Sometimes life just cuts you a raw deal. For Daniel Alexandre Portoraro, it's that we couldn't all be born in Syria, Egypt, or any other place where standing up for freedom puts one's life at risk. Otherwise, you're nothing but a phony.
The piece is very well written; elitism masked in patronizing sarcasm always makes for a good read. However, between his jibes at MacBook Pros (which I'm writing on) and circle jerks (how lewd must one really be?), his dismissive article leaves one wondering whether he even read the TIME piece in the first place, or if his contempt for his peers has made him unable to see the big picture that he misses the point.
Yet the protesters from art school are being grouped in with the protesters from Syria. One shows a scratch she received from a scuffle with a police officer. The other holds up a cell phone with a bullet hole in it, the only reason he's still alive. One is angry he can't find a job, the other is angry because in his country, his relatives are being imprisoned. In one, protests make headlines because an officer uses pepper spray on detained protestors. In the other, protests make headlines because tanks are storming villages, and the United Nations reports a death toll of 5,000 people over the course on nine months.
So you, who went to Columbia to study film, are "Person of the Year" because you're upset you can't find a job during a recession to cover your student loans? Face it, Time Warner only put you on the cover so you would buy the issue, then years down the line point to it with a false sense of accomplishment.
Unlike Portoraro, Time does not group protestors in the Arab Spring with those marching through Europe, or camped out across North America. Instead, using nuance that Portoraro shuns, it looks at the whole, finding meaning and profundity.
The stakes are very different in different places. In North America and most of Europe, there are no dictators, and dissidents don't get tortured... All over the world, the protesters of 2011 share a belief that their countries' political systems and economies have grown dysfunctional and corrupt -- sham democracies rigged to favor the rich and powerful and prevent significant change... For a critical mass of people from Cairo to Madrid to Oakland, prospects for personal success -- for the good life at the End of History that they'd been promised -- suddenly looked very grim.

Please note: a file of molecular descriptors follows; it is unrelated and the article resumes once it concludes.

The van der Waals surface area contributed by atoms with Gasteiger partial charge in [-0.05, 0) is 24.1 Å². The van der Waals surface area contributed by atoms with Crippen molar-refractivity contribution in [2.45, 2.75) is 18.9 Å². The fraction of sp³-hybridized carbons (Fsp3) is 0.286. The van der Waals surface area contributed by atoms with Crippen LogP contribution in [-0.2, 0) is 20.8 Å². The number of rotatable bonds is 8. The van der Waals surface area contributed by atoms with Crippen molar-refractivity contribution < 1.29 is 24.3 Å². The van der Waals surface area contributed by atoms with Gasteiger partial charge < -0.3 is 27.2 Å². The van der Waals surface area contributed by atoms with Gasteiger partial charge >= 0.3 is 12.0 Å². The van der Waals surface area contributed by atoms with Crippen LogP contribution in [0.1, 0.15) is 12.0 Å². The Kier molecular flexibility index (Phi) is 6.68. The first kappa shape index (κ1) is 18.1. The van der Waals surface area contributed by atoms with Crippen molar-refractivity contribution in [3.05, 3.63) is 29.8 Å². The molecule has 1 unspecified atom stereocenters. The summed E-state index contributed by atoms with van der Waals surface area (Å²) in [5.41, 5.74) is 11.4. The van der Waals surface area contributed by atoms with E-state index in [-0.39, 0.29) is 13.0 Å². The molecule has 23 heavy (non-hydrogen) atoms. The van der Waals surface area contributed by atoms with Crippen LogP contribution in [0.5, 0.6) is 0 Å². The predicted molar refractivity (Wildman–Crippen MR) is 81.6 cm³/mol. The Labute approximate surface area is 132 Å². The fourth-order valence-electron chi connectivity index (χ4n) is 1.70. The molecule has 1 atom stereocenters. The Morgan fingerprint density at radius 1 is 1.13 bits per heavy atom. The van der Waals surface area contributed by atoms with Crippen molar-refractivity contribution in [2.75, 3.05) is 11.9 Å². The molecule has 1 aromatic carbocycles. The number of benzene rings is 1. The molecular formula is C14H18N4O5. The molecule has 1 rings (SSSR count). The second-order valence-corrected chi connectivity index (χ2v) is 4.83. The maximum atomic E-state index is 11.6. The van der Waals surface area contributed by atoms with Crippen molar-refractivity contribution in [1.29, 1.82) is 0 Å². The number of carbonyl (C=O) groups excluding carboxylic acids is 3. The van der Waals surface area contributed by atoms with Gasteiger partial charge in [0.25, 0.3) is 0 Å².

Summing it up perfectly, while referencing current events in Russia and rejecting Francis Fukayama's 1992 assertion that we had reached the end of history, Time concludes,"They are protesting corruption and the lack of real freedom and true democracy. Because Russia, like most of the world, has not quite totally arrived at the end of history."
I don't want to debate the merits of the Occupy movement; it's not my area of expertise. I do know enough to agree with Bank of Canada Governor Mark Carney when he calls the movement "entirely constructive." But that's beside the point.
The real point is that, notwithstanding the presence of some well-off hipsters who may have been looking for that 60s thrill that has until now proved elusive to our generation, 2011 really was a year like no other.
It was a year where around the world people from all walks of life started to stand up and speak out. The stakes sure were different. However, just because one doesn't stare down the barrel of a gun to have one's voice heard doesn't mean that there's no value in that exercise, or worth to that voice.
On the contrary. At the end of the day, as Time says, protestors around the world "rejuvenated and enlarged the idea of democracy." A new conversation has been started, about the true meanings of bedrock ideals like freedom and fairness and how to make our societies more just. In 2011 we have all realized that our history has not ended.
That pockets of individuals around the world have succeed in bringing this about is more than deserving of the title "Person of the Year." It is anything but a false sense of accomplishment; and we are only at the birth.
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